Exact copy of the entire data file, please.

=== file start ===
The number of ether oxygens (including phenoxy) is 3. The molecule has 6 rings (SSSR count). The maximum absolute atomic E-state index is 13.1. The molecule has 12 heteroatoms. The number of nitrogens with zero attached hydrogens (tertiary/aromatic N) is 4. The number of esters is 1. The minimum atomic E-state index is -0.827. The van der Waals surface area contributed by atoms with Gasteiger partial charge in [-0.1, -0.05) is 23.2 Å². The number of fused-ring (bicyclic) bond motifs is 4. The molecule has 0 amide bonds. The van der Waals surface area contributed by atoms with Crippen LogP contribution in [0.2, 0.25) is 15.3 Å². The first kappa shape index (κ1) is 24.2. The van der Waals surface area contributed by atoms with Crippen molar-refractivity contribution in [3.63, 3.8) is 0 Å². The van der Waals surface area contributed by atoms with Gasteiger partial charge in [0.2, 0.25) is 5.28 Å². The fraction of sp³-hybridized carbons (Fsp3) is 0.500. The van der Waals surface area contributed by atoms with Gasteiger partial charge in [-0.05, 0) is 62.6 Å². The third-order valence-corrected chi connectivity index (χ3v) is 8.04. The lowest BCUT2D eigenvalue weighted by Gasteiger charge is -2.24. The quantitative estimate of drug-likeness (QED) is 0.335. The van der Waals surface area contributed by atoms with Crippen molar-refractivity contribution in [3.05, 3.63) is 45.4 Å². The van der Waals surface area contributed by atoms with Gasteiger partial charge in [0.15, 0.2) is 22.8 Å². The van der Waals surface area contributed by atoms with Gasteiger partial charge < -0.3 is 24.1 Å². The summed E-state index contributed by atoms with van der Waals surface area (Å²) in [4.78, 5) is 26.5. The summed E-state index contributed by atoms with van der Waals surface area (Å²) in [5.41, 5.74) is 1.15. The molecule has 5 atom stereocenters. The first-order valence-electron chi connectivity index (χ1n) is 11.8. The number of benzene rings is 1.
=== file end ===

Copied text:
The number of ether oxygens (including phenoxy) is 3. The molecule has 6 rings (SSSR count). The maximum absolute atomic E-state index is 13.1. The molecule has 12 heteroatoms. The number of nitrogens with zero attached hydrogens (tertiary/aromatic N) is 4. The number of esters is 1. The minimum atomic E-state index is -0.827. The van der Waals surface area contributed by atoms with Gasteiger partial charge in [-0.1, -0.05) is 23.2 Å². The number of fused-ring (bicyclic) bond motifs is 4. The molecule has 0 amide bonds. The van der Waals surface area contributed by atoms with Crippen LogP contribution in [0.2, 0.25) is 15.3 Å². The first kappa shape index (κ1) is 24.2. The van der Waals surface area contributed by atoms with Crippen molar-refractivity contribution in [3.63, 3.8) is 0 Å². The van der Waals surface area contributed by atoms with Gasteiger partial charge in [0.2, 0.25) is 5.28 Å². The fraction of sp³-hybridized carbons (Fsp3) is 0.500. The van der Waals surface area contributed by atoms with Gasteiger partial charge in [-0.05, 0) is 62.6 Å². The third-order valence-corrected chi connectivity index (χ3v) is 8.04. The lowest BCUT2D eigenvalue weighted by Gasteiger charge is -2.24. The quantitative estimate of drug-likeness (QED) is 0.335. The van der Waals surface area contributed by atoms with Crippen molar-refractivity contribution in [3.05, 3.63) is 45.4 Å². The van der Waals surface area contributed by atoms with Gasteiger partial charge in [0.15, 0.2) is 22.8 Å². The van der Waals surface area contributed by atoms with Gasteiger partial charge < -0.3 is 24.1 Å². The summed E-state index contributed by atoms with van der Waals surface area (Å²) in [4.78, 5) is 26.5. The summed E-state index contributed by atoms with van der Waals surface area (Å²) in [5.41, 5.74) is 1.15. The molecule has 5 atom stereocenters. The first-order valence-electron chi connectivity index (χ1n) is 11.8. The number of benzene rings is 1.